Tuesday, October 4, 2011

VH1 Classic Albums - Nirvana Nevermind (1991)

In 1991, a little unknown band from Seattle stormed on the music scene with an album that set the tone for industry. This album took an aggressive, punk attitude, tempered it a raw sound borrowed from heavy metal, and combined it all with catchy, pop-friendly hooks. This unlikely combination melded influences like Black Flag, with a sonic palette reminiscent of early Black Sabbath, and simple, but very effective rhythmic hooks and melodies that would fit right in on an early Beatles record. Somehow, the talents of Kurt Cobain, Krist Novoselic, and Dave Grohl, under the guidance of producer Butch Vig brought all these divergent ideas together into something new that captured the imagination and the zeitgeist of an entire generation.

That album was Nevermind.

Last night I happened to catch the "Nirvana - Classic Albums: Nevermind" documentary on VH1 Classics. The show was packed full of interesting tidbits and trivia about the making of the album, and provided an incredible insight into the making of this monster. Producer Butch Vig's segments were very insightful- he summed up the intent of the album perfectly when he spoke about how the guitar sounds were intentionally over-the-top heavy, because the songs were so deeply rooted in pop hooks that it needed that heavy sound as a balance so it would maintain a sense of credibility.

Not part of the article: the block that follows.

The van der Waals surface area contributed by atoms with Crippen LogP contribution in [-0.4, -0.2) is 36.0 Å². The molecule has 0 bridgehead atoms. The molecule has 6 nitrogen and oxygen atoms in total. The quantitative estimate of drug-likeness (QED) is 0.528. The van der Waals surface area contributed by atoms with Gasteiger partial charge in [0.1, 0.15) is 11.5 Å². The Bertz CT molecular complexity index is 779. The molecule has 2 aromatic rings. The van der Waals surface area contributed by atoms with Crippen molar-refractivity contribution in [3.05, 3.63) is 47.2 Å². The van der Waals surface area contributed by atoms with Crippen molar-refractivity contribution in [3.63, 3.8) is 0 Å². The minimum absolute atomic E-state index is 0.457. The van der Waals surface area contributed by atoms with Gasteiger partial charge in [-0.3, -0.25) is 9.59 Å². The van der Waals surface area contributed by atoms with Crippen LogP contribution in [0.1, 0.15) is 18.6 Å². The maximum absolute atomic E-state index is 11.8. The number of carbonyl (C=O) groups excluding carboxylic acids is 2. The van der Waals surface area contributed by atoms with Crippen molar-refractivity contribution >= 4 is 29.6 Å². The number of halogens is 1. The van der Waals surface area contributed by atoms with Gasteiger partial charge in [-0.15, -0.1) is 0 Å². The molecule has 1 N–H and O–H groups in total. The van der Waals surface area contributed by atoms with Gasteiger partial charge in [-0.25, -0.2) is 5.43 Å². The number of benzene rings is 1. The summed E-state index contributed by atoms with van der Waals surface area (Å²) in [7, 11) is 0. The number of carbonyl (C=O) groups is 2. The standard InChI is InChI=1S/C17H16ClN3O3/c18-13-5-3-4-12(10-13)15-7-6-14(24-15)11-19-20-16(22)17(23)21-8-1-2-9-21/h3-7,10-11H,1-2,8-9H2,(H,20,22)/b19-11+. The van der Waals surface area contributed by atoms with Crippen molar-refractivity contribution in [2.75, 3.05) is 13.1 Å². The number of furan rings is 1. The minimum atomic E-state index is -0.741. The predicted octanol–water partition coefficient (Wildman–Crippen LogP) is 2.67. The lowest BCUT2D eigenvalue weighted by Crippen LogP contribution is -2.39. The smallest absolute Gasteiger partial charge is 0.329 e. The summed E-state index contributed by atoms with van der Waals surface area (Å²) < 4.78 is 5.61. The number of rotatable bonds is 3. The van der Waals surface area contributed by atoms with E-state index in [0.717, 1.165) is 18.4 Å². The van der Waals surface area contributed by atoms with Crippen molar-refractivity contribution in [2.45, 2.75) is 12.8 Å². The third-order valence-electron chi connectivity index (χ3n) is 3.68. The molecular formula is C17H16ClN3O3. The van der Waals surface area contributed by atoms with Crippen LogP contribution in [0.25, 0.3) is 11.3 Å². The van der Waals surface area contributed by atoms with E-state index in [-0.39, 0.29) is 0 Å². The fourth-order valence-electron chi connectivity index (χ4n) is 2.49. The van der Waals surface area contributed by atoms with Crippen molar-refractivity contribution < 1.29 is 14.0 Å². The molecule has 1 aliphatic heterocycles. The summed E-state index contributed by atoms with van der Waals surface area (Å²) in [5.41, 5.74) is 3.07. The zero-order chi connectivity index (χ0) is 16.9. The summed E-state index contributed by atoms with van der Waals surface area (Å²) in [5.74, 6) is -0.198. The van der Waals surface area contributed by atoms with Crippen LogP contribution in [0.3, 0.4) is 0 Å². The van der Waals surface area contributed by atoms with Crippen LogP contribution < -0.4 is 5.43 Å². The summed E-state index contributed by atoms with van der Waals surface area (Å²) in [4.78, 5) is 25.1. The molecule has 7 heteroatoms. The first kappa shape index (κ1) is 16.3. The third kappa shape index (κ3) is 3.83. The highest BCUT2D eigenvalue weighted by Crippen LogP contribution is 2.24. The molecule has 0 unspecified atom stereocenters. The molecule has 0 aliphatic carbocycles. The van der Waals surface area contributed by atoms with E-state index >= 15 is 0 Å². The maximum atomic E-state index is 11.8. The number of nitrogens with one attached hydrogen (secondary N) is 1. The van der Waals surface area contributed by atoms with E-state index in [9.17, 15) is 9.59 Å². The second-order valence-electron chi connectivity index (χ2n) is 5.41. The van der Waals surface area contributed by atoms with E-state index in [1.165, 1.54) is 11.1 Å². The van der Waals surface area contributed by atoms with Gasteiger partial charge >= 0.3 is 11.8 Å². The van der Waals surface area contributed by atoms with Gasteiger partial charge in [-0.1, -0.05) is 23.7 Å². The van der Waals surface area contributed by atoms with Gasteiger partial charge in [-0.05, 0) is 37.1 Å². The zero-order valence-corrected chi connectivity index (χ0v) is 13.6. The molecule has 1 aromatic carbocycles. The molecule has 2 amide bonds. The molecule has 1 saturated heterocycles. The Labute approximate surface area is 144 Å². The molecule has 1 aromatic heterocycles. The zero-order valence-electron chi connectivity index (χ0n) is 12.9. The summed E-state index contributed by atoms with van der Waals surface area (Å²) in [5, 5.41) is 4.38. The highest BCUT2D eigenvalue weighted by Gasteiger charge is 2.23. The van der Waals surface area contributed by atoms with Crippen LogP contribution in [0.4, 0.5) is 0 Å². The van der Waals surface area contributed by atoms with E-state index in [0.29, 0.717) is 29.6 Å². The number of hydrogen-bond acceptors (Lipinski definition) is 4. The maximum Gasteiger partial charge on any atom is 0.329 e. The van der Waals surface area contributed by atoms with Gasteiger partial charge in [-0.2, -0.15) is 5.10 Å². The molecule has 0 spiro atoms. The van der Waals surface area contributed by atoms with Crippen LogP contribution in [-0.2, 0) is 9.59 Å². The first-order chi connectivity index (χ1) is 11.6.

Butch made an even greater contribution when he replayed several of the tracks in the studio, and isolated individual tracks to point out various qualities and techniques used to put it all together. It highlights how the album demonstrates mastery of the simple. He shows how simple ideas- the right simple ideas, can be strung together and combined in simple ways- again, become greater than the sum of their parts. He even goes so far as to isolate a guitar track, and point out that you could hear how cheap the guitar was. At the same time, when all the components are put together, it sounds amazing.

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